PORTLAND, Ore. (KOIN) — The largest employer in the Portland area is about to change.

Oregon Health & Science University and Legacy Health revealed Wednesday they intend to merge into one organization. The combined operation, with over 32,000 employees, would push Intel from the top spot.

In a mega medical merger, OHSU has offered to take the financially struggling Legacy Health System under its wing. Legacy’s clinics and hospitals would become part of OHSU, which is a public company that is partially state-funded.

The board of directors of both organizations approved the merger. Now it’s up to government regulators to give it the OK, because it’s not a done deal just yet.

“This is certainly something that the feds are going to look at if they are going to do a merger review between OHSU and Legacy. They may even mandate that Legacy or OHSU don’t close any facilities or do better on price transparency,” said Eric Fruits, from the International Center for Law & Economics in Portland.

Eric Fruits (KOIN)

OHSU issued a statement on the merger, saying they have “enjoyed a decades-long relationship with Legacy Health, united by a shared commitment to improving the health and well-being of people in Oregon and beyond.”

Legacy had shut down its Family Birth Center at Mt. Hood Medical Center earlier this year, citing financial reasons, before the state forced them to reopen.

Hospital mergers are on the rise around the country, which are often touted as expanding and preserving access to care — preventing a healthcare provider from going out of business.

But there are questions as to what this means locally with less competition and how will it affect care.

“There should be some scrutiny about whether a merger such as this might exacerbate some of those issues such as higher prices or reduced services,” said Fruits.

As a work in progress that still needs government approval, there are not many details as to what the merger will look like for staff or patients. But OHSU and Legacy say they expect to complete the merger next year.

SEIU Local 49, the largest union representing workers at four Legacy System hospitals, says they are following this merger closely.

“Our focus remains on how a merger of this scope may impact healthcare workers, patients and the overall quality of care provided. We look forward to future conversations with OHSU and Legacy Health on how we can work together for the benefit of our members and patients throughout the region,” the union said.

The Oregon Nurses Association also released a statement on the merger.

“It is important for Oregonians to keep in mind that yesterday’s announcement of a $1 billion commitment from Oregon Health and Science University (OHSU) to fund a merger with Legacy Health (the two largest health systems in the Portland region) comes exactly one week after nurses declared an impasse in their ongoing contract negotiations with OHSU.

While nurses at OHSU have been at the bargaining table looking for management to step up and do what is right for their nurses and their patients, OHSU’s management has been short-changing the nurses in their contract offers while also pledging more than $1 billion over ten years to an acquisition.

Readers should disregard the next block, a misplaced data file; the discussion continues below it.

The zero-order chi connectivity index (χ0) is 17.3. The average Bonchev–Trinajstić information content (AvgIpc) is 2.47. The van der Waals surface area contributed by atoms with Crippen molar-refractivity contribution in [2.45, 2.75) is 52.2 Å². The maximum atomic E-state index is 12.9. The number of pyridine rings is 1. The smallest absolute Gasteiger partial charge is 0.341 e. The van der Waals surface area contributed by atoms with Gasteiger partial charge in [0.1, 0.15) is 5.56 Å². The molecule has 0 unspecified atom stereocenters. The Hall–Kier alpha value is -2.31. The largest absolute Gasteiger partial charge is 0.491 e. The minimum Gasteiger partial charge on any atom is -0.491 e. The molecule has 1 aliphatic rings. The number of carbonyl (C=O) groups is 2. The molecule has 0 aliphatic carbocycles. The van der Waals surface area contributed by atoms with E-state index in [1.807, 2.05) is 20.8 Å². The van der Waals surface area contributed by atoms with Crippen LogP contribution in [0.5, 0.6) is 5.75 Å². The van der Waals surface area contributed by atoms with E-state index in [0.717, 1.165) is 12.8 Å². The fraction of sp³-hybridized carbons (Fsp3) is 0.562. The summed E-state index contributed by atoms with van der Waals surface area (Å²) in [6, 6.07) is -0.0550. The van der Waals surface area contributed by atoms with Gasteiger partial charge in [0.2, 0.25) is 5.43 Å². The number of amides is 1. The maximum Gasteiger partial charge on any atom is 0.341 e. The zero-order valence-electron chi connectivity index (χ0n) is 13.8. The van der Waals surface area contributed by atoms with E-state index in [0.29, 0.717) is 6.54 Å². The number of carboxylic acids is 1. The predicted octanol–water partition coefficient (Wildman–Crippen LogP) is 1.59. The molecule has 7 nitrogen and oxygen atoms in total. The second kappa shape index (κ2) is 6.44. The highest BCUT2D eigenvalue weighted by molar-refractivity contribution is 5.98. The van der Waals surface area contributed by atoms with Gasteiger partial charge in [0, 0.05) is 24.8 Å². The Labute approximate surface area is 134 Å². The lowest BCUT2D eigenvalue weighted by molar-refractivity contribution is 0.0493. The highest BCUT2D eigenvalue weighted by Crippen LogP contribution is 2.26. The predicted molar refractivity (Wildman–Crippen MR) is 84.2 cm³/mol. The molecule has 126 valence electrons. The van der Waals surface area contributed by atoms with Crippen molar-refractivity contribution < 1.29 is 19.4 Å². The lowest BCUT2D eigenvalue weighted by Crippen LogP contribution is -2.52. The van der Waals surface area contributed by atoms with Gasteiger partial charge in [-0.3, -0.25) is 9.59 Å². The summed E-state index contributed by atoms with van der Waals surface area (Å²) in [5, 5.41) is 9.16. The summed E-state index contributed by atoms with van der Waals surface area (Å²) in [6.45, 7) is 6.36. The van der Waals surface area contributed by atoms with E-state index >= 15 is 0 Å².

OHSU management should step up with a fair contract for the more than 3,000 nurses at OHSU before undertaking one of the largest healthcare mergers in Oregon’s history.

Oregon Nurses Association (ONA) has a long history of advancing the health of patients, and improving the working conditions of nurses, at OHSU via collective bargaining. In fact, we know that patients are healthier, and staff have safer working conditions and higher job satisfaction, when healthcare workers are unionized, no matter which hospital or clinic is in question.

Over the past few years, we have seen significant failures on the part of the Legacy Health System, including, most recently, the attempted closure of the Family Birth Center at Legacy Mt. Hood, and horrific acts of violence in the workplace at Legacy Good Samaritan. ONA does not have any faith in Legacy’s management, so a merger with a public institution like OHSU – which will come with more requirements related to transparency and accountability – is likely to be in the best interests of Legacy’s patients and their 13,000 staff members.

This merger brings up more questions than answers, and ONA is committed to being a thoughtful partner with nurses and healthcare workers across OHSU and Legacy while the details of this agreement are hammered out.

Having a union in a healthcare setting means better working conditions for staff and better outcomes for patients. ONA-represented nurses at OHSU have a strong connection to their colleagues at Legacy facilities and are eager to work together in the future for the benefit of patients.

Today, ONA is looking forward to getting a fair contract with OHSU and then working with the newly merged healthcare system to ensure their staff have access to the collective power of ONA.”